FEB 1 Last year, the U.S. Small Business Administration’s Paycheck Protection Program issued 5.1 million loans totaling $525 billion to businesses and industries across the country, saving millions of jobs and enabling untold business owners to avoid closing their doors as the COVID-19 pandemic brought the economy to a screeching halt. Another $300 billion has […]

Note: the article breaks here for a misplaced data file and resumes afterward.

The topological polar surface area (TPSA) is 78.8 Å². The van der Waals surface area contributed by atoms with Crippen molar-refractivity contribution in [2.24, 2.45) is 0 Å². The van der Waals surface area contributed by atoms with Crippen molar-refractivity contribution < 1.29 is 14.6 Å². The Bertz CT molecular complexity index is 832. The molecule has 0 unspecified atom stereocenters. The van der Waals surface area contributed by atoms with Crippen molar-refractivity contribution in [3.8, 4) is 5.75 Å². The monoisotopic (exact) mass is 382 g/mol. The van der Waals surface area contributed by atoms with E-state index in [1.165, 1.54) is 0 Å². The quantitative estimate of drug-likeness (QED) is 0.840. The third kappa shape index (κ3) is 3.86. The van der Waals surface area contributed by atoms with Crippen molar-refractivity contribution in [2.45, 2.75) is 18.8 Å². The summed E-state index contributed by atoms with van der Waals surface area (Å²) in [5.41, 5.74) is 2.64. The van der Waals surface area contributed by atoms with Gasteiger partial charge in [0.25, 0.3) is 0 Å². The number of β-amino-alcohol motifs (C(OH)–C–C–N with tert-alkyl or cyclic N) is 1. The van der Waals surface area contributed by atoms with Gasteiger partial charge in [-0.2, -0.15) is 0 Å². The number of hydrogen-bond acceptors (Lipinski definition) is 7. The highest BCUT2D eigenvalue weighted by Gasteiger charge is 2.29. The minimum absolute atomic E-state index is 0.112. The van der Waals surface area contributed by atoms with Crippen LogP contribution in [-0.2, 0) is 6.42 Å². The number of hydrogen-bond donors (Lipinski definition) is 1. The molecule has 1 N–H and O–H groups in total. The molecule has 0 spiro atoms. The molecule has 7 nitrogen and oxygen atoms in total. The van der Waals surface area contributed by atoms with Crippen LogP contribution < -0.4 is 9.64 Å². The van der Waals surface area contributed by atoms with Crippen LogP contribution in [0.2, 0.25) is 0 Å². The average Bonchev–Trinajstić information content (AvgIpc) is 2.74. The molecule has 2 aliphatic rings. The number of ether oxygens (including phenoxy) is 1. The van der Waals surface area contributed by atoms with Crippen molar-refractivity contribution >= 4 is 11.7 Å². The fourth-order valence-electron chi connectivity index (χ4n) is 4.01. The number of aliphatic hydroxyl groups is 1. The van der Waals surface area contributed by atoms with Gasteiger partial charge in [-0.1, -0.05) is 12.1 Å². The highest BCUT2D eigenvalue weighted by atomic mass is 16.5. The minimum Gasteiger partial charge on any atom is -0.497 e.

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FEB 1 Last year, the U.S. Small Business Administration’s Paycheck Protection Program issued 5.1 million loans totaling $525 billion to businesses and industries across the country, saving millions of jobs and enabling untold business owners to avoid closing their doors as the COVID-19 pandemic brought the economy to a screeching halt. Another $300 billion has been allocated for PPP loans this year as the program moves into its second round, with 400,000 second draw pandemic relief loans worth $35 billion approved as of late January. Though many of the kinks in the first round’s application and issuance process have been ironed out, some local bankers say new program rules are leading to a moderate decline in PPP applications. “Currently, we’re seeing about a fourth as much activity as what we did in round one back in 2020, with the number and the dollar amount of where we’re at right now,” said Jason Neighbor, vice president of retail operations of Farmers State Bank. “The restrictions that the government has put on the second draw notes has been a little bit more challenging for some businesses to be able to qualify for and confusing for some individuals and some businesses, so I’m not sure they are fully aware whether they qualify or don’t qualify.” The application process for second draw PPP loans was opened Jan. 13 to smaller community-based banks and those likely to serve low-income and minority communities. It has since been opened to all participating financial institutions. There are a few new caveats in this round, however. Primary among them: To qualify for a second draw PPP loan, businesses must be able to demonstrate a 25% drop in revenue for 2020 as compared to 2019 — either comparing comparable fiscal quarters or the entire fiscal year. And that caveat is preventing some businesses from qualifying for the loans. “What we’re seeing is, I would say, maybe a third of our first round (loan recipients) would not qualify for the second round,” said Steve Crane, president and CEO of the Farmers & Merchants Savings Bank in Iowa City. “Some may have actually had a better 2020, which is kind of amazing to me. But when you think about it, there are some industries that benefited from the pandemic. Or in some cases they might have had 10% less in revenue one quarter, but they never hit 25% in any of those quarters. Their losses just weren’t substantial enough to qualify.” The maximum loan amount has also been capped at $2 million for second draw loans, down from $10 million for first draw loans. Loan amounts are based on 2.5 times a business’ annual payroll, or 3.5 times payroll for bars and restaurants. “Right now, we’re about an average of about $20,000 less per loan (for second draw loans),” Mr. Neighbor said. “We averaged a little over $100,000 on each loan in 2020. But now in 2021, we’re averaging about $83,000.” Another key element in the lower loan amounts is that based on new criteria, most farmers are now eligible for PPP loans, but their loan amounts are capped at just $20,833. “So that’s going to pull down the average loan amount as well,” Mr. Neighbor said. “The way that the calculations were made for PPP loans really kind of eliminated a majority of the farmers from obtaining those types of loans (in 2020), and they’ve made adjustments so they can actually get the PPP funds this time.” But in many cases, farmers may not even be aware the program is available to them. “A lot of farmers, if they’re not being contacted by their financial institutions, I question whether or not they didn’t even know anything about it, to tell you the truth,” Mr. Neighbor said. “What we did here is, we reached out to all our farm clients, so I think some of them knew about it, just from the news and so forth,” Mr. Crane said. “But there was definitely some that we reached out to and they were not aware of it. They usually know about some of the other state subsidies and other government programs, but maybe not the SBA type of thing.” At least one financial institution has seen dramatic benefits from issuing PPP loans. Heritage Bank in Hiawatha has actually acquired a number of new business clients from the program, vice president Joel Rochleau said. “I think we’ve exceeded our expectations,” Mr. Rochleau said. “We looked at the loans that we did the first round, and we were trying to see how many businesses would qualify for a second round of PPP. And we have exceeded the amount already of applications that we did the first round. Part of that is either because of COVID, or because of the derecho, a lot more businesses were affected (by revenue losses), for at least one quarter. “The other advantage for us is we’re a smaller bank, we’re under $1 billion in assets,” he continued. “So we had an advantage of being able to start inputting applications [early]. We did get a few non-customers who reached out to us, because their bank may have over $1 billion in assets, and they were concerned that the funding would be gone, which it isn’t. I think we’ve gone through maybe a third of the funding so far. So it gave us an advantage to actually pick up some new client business.” One more factor benefited banks like Heritage, Mr. Rochleau said: The SBA is paying considerably higher loan origination fees to banks than were paid in the first round of the PPP. “We’ve had some smaller loans, under the $10,000 range, and we’re getting a $2,500 origination fee from SBA for those loans,” he noted. “So even for someone that’s only going to get $4,000 or $5,000, it’s encouraged banks to lend to those type of clients.” For many local businesses the PPP has literally served as a lifeline, covering vital expenses to keep their doors open. Naftaly Stramer, co-owner of Oasis Falafel in Iowa City, said he took out a first draw PPP loan last May and recently applied for a second draw, which is pending until the first draw loan is forgiven. He said while the PPP has had its complications, it’s been a key factor in maintaining his restaurant’s operations. Oasis saw a revenue drop of 75% in the second quarter of 2020, followed by a 61% drop in the third quarter. “Before 2020 we never even had a quarter where we lost money, and now we’re losing money every month,” Mr. Stramer said. “But with the help of PPP and other programs, we can keep the place open, and we hope by the end of the year, things will start coming back to normal. Even if we opened the restaurant now, people would just stay home. I anticipate through the end of 2021, we will continue losing money. And those programs, I think, are definitely helping with employees and expenses.” NEWSMAKERS UPDATE Small businesses and banks declare victory The PPP was a win-win for both Iowa banks and small businesses, said John Sorensen, president and CEO of the Iowa Bankers Association (IBA). “It went exceedingly well,” Mr. Sorensen said. “As a public-private partnership, it ended up being a very effective program that got needed funding to so many of our small businesses during a very difficult and uncertain time.” Through both iterations of the PPP, just over 173,000 loans were issued in Iowa, totaling nearly $8.2 billion, Mr. Sorensen said. “To put that in context,” he noted, “that approximates the overall state budget for the state of Iowa. That’s a significant amount of fuel for the Iowa economy.” The vast majority of those loans have been forgiven or are in the forgiveness process, Mr. Sorensen said. Banks issued just over 89% of those loans, Mr. Sorensen said, including nearly 80% issued by Iowa-domiciled banks, and the IBA estimates that 750,000 Iowa jobs were saved or maintained via PPP loans. The program’s success demonstrated the strength of community banks in Iowa, where just 2.6% of the state’s population is considered to be unbanked, Mr. Sorensen added. “Our community banks have incredible relationships with their main streets and with their farmers,” he said. “Much like the rest of us, they were scrambling during the inception of the pandemic. When this program rolled out, it was uncertain how much funding was going to be available, and our bankers worked nights, weekends and off hours, during a time when they frankly were dealing with remote workers, trying to adjust to the pandemic, to deliver these loans as quickly as possible.”